ESO Conference: H0 "Assessing Uncertainties in Hubble’s Constant Across the Universe"
June 22-26, 2020
Concerning the spread of COVID-19 (a.k.a. Corona virus) [updated: 26 March 2020]
The fast spread of COVID19 across the world renders it impractical for our conference to go ahead as planned. To ensure the safety of all participants and to avoid excluding parties whose attendance would be restricted for whatever reason, we have decided to delay the in-person conference to an as yet unknown date.
We firmly beleive that maintaining a lively international exchange is crucial to scientific progress. We are therefore exploring web-based solutions for hosting a virtual meeting, albeit of somewhat reduced scope than initially planned. Updates will be communicated here by mid-to-late April 2020.
At this time, we recommend that registered participants:
- do not reserve accommodation in Garching
- seek reimbursement of existing hotel reservations
- do not purchase tickets for personal transport to the conference
- seek reimbursement of previously purchased flights; non-reimbursable tickets may become reimbursable in the future if this situation continues
Registration fees already paid are fully reimburseable. We have initiated automatic reimbursements where possible. Reimbursements that have not cleared by 26 April should be communicated to email@example.com .
Thank you for your cooperation and your understanding.
Assessing Uncertainties in Hubble’s Constant Across the Universe
The tension in the Hubble constant is the one of the potentially most consequential open problems of present-day astrophysics. The early-Universe H0 value inferred from high-precision measurements of the Cosmic Microwave Background (CMB) – assuming the ΛCDM concordance model – differs by 9.4 ± 2.1% (4.4σ) from the cosmology-independent present-day H0 value measured directly using a well-calibrated, empirical cosmic distance ladder composed of classical Cepheid variable stars and type-Ia supernovae (SNIa). Despite intense scrutiny, no straightforward resolutions of the Hubble tension have as yet been identified. On the contrary, the significance of the Hubble tension has increased as distance ladder measurements have become more precise and CMB analyses by the Planck Collaboration have been updated. Independent probes of the late-universe H0, such as TRGB distances and time-delay distances of gravitationally lensed quasars, lend varying levels of support to the interpretation that late- and early-universe H0 values are truly different. This growing Hubble tension increasingly suggests that the otherwise extremely successful ΛCDM concordance model may require revision by new physics. As the community’s excitement is building because of the implied possible breakthrough for fundamental physics, due diligence requires that all measurements be inspected for possible improvements, underlying assumptions, biases, errors, and systematic effects. This is particularly relevant in the case of the highly interdisciplinary Hubble controversy where it is difficult to maintain a clear, birds-eye understanding of issues ranging across basic astrometry, stellar physics, extragalactic astrophysics, general relativity, and cosmology. This conference will bring together researchers across all distance and redshift scales who are interested in critically examining the evidence for Hubble tension, seek to measure H0 with the highest possible accuracy and explore the possible cosmological implication of the tension.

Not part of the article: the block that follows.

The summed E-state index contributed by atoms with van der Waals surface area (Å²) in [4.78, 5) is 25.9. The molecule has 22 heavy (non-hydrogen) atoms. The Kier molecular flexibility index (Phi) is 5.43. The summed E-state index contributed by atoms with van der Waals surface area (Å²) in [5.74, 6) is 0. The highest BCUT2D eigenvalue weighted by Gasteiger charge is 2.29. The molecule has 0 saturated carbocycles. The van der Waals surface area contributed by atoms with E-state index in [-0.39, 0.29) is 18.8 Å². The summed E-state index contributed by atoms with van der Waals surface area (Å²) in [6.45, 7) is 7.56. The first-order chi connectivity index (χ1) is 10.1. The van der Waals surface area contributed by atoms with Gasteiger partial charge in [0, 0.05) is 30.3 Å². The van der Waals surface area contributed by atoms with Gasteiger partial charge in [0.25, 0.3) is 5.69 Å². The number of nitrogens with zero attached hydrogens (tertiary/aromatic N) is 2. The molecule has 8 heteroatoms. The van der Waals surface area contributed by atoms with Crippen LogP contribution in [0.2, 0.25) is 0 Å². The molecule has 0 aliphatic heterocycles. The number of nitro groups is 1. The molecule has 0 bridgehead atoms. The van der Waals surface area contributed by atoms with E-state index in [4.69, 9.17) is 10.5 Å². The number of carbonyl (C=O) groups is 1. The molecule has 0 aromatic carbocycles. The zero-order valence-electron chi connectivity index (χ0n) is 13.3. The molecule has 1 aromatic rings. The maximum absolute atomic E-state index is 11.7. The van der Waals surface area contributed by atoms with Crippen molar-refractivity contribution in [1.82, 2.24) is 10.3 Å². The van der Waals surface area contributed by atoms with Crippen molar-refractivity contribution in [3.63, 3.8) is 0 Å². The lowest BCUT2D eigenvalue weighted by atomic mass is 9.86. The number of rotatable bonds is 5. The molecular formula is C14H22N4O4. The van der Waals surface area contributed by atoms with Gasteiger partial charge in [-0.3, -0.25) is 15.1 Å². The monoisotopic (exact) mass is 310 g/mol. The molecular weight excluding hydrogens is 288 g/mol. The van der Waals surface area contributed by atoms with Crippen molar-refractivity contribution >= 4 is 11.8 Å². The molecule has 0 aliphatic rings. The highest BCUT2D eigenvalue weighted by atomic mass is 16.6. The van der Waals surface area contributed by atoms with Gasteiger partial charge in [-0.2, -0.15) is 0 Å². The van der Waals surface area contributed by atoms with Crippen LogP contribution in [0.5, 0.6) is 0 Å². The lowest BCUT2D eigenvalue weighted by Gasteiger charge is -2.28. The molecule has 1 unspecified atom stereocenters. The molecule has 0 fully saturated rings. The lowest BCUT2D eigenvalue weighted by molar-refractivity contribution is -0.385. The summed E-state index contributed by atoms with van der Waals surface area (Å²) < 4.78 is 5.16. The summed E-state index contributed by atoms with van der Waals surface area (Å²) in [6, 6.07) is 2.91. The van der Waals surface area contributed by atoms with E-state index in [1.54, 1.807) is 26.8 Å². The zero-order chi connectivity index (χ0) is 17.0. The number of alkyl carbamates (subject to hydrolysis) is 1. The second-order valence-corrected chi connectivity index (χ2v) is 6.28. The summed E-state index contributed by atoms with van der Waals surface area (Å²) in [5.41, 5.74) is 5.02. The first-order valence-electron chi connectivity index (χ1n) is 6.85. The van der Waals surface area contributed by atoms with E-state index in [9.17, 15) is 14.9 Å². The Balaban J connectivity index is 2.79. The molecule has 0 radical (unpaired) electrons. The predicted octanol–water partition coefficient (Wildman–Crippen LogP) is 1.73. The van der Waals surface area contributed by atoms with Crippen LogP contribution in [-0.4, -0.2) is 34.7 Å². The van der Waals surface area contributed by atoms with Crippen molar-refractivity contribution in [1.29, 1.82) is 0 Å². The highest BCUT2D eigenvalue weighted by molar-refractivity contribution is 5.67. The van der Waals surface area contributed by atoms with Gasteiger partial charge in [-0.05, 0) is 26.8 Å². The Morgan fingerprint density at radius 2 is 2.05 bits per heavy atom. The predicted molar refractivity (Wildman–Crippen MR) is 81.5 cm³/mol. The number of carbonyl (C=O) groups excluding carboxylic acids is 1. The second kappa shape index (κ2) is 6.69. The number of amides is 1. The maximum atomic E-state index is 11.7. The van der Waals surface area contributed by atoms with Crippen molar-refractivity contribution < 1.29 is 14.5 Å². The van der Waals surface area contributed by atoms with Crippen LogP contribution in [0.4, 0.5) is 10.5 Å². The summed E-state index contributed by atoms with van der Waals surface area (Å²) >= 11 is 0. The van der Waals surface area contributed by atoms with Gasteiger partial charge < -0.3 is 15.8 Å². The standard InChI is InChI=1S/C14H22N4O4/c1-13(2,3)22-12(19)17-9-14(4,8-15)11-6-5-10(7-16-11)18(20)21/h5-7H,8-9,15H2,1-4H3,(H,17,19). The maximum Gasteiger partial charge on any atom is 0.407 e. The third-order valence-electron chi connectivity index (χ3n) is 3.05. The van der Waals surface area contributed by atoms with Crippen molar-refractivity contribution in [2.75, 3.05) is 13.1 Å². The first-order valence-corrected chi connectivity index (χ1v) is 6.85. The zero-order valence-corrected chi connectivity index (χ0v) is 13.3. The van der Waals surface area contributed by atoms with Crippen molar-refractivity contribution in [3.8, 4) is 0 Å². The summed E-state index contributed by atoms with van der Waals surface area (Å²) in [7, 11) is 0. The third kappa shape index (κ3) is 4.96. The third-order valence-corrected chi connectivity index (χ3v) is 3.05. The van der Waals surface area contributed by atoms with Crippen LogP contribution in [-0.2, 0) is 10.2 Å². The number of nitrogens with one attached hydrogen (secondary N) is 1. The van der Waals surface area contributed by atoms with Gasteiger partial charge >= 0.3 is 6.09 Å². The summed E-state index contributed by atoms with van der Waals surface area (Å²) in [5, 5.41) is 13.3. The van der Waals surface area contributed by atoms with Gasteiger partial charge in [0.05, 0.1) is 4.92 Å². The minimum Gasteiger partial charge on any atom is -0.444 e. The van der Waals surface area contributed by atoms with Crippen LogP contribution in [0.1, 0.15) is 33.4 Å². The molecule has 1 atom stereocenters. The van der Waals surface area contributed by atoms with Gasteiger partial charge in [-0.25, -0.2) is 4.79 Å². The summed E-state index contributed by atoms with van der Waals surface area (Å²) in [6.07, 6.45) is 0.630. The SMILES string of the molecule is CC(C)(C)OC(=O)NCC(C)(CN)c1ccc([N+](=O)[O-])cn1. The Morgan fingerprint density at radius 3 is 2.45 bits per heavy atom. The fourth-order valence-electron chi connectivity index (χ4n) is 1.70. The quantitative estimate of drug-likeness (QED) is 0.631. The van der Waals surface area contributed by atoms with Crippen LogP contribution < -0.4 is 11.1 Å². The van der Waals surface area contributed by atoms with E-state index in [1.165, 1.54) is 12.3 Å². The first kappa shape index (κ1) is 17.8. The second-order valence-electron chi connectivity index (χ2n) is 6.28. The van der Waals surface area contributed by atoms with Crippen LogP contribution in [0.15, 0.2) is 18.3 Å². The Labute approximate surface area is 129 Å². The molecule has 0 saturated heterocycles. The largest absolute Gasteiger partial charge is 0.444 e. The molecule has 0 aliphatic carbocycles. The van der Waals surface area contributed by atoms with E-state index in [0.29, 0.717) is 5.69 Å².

The conference will provide a crucial forum for understanding the astrophysical bases of the various measurements and for identifying possible improvements, benefitting from the diverse expertise available across the implied research communities. Keynote speakers include experts who are deeply involved in the astrometric modelling of Gaia data, various stellar standard and standardisable candles, distance rulers, gravitational lenses, baryon-acoustic oscillations, standard sirens, the interstellar medium, and the cosmic microwave background, among others. Invited speakers will be instructed to focus their presentations on the physics, concepts, assumptions, limitations, and possible pitfalls underlying their methods and to make a specific effort to explain how changes in methodology would affect their determination of H0.
We further anticipate discussing near-future improvements expected from next generation ground- and space-based instrumentation and surveys, as well as the latest results and outlook for gravitational wave-based standard siren observations with LIGO and VIRGO that offer a new, completely independent route to H0. Given the crucial role of the Hubble constant as prior for CMB analyses, we also anticipate discussing synergies with ongoing and planned CMB experiments.
To round off the workshop, we plan to have a long panel discussion aimed at clarifying any further questions related to the Hubble tension and the evidence it is based on. In this way, we hope that this workshop will contribute to clarifying the status of the current H0 controversy, and whether the community will continue referring to it as a tension, or whether the evidence is sufficiently clear to call it a discrepancy.